We report on a new method to make nanostructures in aqueous solution at room temperature. We used the protein cytochrome c(3) to catalyze reduction of selenate (SeO42-) to selenium Se-0 by dithionite. Reduction was instantaneous. After a week spherical nanoparticles of red Se-0 (about 50 nm diameter) precipitated, followed by self-assembling into crystalline nanowires, typically 1 mu m long. The nanowires were composed of one strand of spherical particles; thicker strands contained several nanoparticles in parallel.

BiGGER: a new (soft) docking algorithm for predicting protein interactions, Palma, P. N., Krippahl L., Wampler J. E., and Moura J. J. , Proteins, Jun 1, Volume 39, Number 4, p.372-84, (2000) AbstractWebsite

A new computationally efficient and automated "soft docking" algorithm is described to assist the prediction of the mode of binding between two proteins, using the three-dimensional structures of the unbound molecules. The method is implemented in a software package called BiGGER (Bimolecular Complex Generation with Global Evaluation and Ranking) and works in two sequential steps: first, the complete 6-dimensional binding spaces of both molecules is systematically searched. A population of candidate protein-protein docked geometries is thus generated and selected on the basis of the geometric complementarity and amino acid pairwise affinities between the two molecular surfaces. Most of the conformational changes observed during protein association are treated in an implicit way and test results are equally satisfactory, regardless of starting from the bound or the unbound forms of known structures of the interacting proteins. In contrast to other methods, the entire molecular surfaces are searched during the simulation, using absolutely no additional information regarding the binding sites. In a second step, an interaction scoring function is used to rank the putative docked structures. The function incorporates interaction terms that are thought to be relevant to the stabilization of protein complexes. These include: geometric complementarity of the surfaces, explicit electrostatic interactions, desolvation energy, and pairwise propensities of the amino acid side chains to contact across the molecular interface. The relative functional contribution of each of these interaction terms to the global scoring function has been empirically adjusted through a neural network optimizer using a learning set of 25 protein-protein complexes of known crystallographic structures. In 22 out of 25 protein-protein complexes tested, near-native docked geometries were found with C(alpha) RMS deviations < or =4.0 A from the experimental structures, of which 14 were found within the 20 top ranking solutions. The program works on widely available personal computers and takes 2 to 8 hours of CPU time to run any of the docking tests herein presented. Finally, the value and limitations of the method for the study of macromolecular interactions, not yet revealed by experimental techniques, are discussed.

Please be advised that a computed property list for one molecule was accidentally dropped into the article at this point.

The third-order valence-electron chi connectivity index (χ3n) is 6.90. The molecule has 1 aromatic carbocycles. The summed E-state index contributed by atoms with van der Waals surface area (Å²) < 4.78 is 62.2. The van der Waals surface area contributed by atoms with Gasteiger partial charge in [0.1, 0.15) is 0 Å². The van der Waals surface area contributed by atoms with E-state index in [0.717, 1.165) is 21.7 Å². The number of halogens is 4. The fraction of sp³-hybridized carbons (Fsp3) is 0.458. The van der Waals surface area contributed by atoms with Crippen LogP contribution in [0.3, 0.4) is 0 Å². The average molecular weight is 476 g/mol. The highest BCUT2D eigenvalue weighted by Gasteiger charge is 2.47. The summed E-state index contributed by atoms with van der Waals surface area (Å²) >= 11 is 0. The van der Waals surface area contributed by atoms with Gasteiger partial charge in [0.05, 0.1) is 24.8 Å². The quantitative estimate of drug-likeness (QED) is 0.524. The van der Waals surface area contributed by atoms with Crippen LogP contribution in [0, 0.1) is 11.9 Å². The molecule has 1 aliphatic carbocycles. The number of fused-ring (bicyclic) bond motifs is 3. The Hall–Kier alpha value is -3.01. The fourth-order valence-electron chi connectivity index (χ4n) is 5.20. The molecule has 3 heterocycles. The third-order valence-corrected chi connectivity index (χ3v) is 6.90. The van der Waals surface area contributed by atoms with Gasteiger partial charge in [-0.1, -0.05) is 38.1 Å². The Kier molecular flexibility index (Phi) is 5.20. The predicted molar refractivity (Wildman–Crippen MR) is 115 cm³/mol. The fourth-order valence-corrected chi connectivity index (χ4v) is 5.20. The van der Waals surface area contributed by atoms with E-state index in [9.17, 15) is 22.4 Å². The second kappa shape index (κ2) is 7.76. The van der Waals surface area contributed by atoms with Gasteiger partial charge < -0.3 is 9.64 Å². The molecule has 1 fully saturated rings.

A novel type of catalytic copper cluster in nitrous oxide reductase, Brown, K., Tegoni M., Prudencio M., Pereira A. S., Besson S., Moura J. J., Moura I., and Cambillau C. , Nat Struct Biol, Mar, Volume 7, Number 3, p.191-5, (2000) AbstractWebsite

Nitrous oxide (N20) is a greenhouse gas, the third most significant contributor to global warming. As a key process for N20 elimination from the biosphere, N20 reductases catalyze the two-electron reduction of N20 to N2. These 2 x 65 kDa copper enzymes are thought to contain a CuA electron entry site, similar to that of cytochrome c oxidase, and a CuZ catalytic center. The copper anomalous signal was used to solve the crystal structure of N20 reductase from Pseudomonas nautica by multiwavelength anomalous dispersion, to a resolution of 2.4 A. The structure reveals that the CuZ center belongs to a new type of metal cluster, in which four copper ions are liganded by seven histidine residues. N20 binds to this center via a single copper ion. The remaining copper ions might act as an electron reservoir, assuring a fast electron transfer and avoiding the formation of dead-end products.

Analysis of the electron paramagnetic resonance properties of the [2Fe-2S]1+ centers in molybdenum enzymes of the xanthine oxidase family: assignment of signals I and II, Caldeira, J., Belle V., Asso M., Guigliarelli B., Moura I., Moura J. J., and Bertrand P. , Biochemistry, Mar 14, Volume 39, Number 10, p.2700-7, (2000) AbstractWebsite